Janiya also has observed racial disparities in how students are disciplined, and the state’s data backs that up. White Station students who are black or Hispanic are suspended at significantly higher rates than students who are white.

Frustrated by what she’s seen, Janiya took her concerns last Friday to the hallways of White Station and hung 14 posters to declare that “our school doesn’t treat everybody equally.”

By Monday morning, the posters were gone — removed by school administrators because Janiya did not get prior approval — but not before other students shared images of some of the messages on social media.

Now, Janiya is seeing some fruits of her activism, spawned by her participation in Bridge Builders CHANGE, a student leadership program offered by a local nonprofit organization.

In the last week, she’s met with Principal David Mansfield, a school counselor and a district discipline specialist to discuss her concerns. She’s encouraged that someone is listening, and hopes wider conversations will follow.

The discussions also are bringing attention to an online petition by the education justice arm of Bridge Builders calling for suspension alternatives across schools in Memphis.

White Station often is cited as one of the jewels of Shelby County Schools, a district wrought with academic challenges. The East Memphis school is partially optional, meaning some students test into the college prep program from across the county.

But Janiya and some of her classmates say they also see an academically and racially segregated school where students zoned to the traditional program are looked down upon by teachers. Those students often get harsher punishments, they say, than their optional program counterparts for the same actions.

“Our school doesn’t treat everybody equally. A lot of groups aren’t treated equally in our school system,” junior Tyra Akoto said in a quote featured on one poster.

“If we get wrong with a teacher, they’ll probably write us up. But if a white student was to do it, they’ll just play it off or something like that,” said Kelsey Brown, another junior, also quoted in the poster campaign.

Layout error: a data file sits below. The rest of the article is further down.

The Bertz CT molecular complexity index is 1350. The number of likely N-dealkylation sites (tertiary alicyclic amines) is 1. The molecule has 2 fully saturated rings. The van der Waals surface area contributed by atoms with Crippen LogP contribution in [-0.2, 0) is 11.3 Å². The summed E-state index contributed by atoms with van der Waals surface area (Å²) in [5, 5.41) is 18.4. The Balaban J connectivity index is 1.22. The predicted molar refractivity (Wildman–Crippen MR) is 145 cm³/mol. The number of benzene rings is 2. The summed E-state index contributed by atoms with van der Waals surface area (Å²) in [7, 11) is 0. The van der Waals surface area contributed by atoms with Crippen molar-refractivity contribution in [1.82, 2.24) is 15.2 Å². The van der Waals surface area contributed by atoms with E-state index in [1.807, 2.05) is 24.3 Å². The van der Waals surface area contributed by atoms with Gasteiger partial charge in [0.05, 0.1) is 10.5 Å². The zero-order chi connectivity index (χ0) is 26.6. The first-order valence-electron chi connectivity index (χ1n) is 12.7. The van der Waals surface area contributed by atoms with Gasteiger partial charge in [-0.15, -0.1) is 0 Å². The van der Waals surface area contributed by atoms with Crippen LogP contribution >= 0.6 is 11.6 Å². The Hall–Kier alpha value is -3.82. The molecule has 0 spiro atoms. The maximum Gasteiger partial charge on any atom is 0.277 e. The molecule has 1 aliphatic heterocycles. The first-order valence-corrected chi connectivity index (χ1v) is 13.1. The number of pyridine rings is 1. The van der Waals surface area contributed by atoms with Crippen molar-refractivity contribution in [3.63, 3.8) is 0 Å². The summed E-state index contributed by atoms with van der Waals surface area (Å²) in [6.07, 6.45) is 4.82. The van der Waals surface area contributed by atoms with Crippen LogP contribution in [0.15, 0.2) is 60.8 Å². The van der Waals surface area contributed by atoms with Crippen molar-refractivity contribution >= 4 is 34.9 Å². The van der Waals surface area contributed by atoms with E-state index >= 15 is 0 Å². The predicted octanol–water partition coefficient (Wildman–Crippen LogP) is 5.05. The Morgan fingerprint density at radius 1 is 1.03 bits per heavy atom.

A district spokeswoman did not respond to questions about disciplinary issues raised by the posters, but offered a statement about their removal from the school’s walls.

White Station is known for “enabling student voice and allowing students to express their opinions in various ways,” the statement reads. “However, there are protocols in place that must be followed before placing signs, posters, or other messages on school property. Schools administrators will always work with students to ensure they feel their voices are heard.”

PHOTO: @edj.youth/Instagram
Members of the education justice arm of the Bridge Builders CHANGE program

To create the posters, Janiya interviewed about two dozen students and had been learning about about school discipline disparities as part of the Bridge Builders CHANGE program.

State discipline data does not differentiate academic subgroups in optional schools. But white students in Shelby County Schools are more likely to be in an optional school program and less likely to be suspended. And statewide in 2014-15, black students were more than five times as likely as white students to be suspended.

White Station reflects those same disparities. About 28 percent of black boys and 19 percent of black girls were suspended that same year — significantly higher than the school’s overall suspension rate of 14 percent. About 17 percent of Hispanic boys and 7 percent of Hispanic girls were suspended. By comparison, 9 percent of white boys and 2 percent of white girls were suspended.

Shelby County Schools has been working to overhaul its disciplinary practices to move from punitive practices to a “restorative justice” approach — a transition that is not as widespread as officials would like, according to Gina True, one of four specialists implementing a behavior system called Positive Behavior Interventions and Supports, or PBIS.

“The whole goal is to not get them suspended, because we want to educate them,” said True, who met this week with Janiya and several other students from Bridge Builders. “When students are cared for emotionally, they perform better academically. As counselors, that’s what we’ve been saying for years.”

Janiya acknowledges that she didn’t follow her school’s policy last week when hanging posters without permission at White Station. But she thinks her action has been a catalyst for hard conversations that need to happen. And she hopes the discussions will include more student input from her school — and across the district.

“Those most affected by the issues should always be a part of the solution,” she said.

Correction: April 10, 2017: A previous version of this story said Janiya put up 50 posters at her school. She designed 50 but actually posted only 14.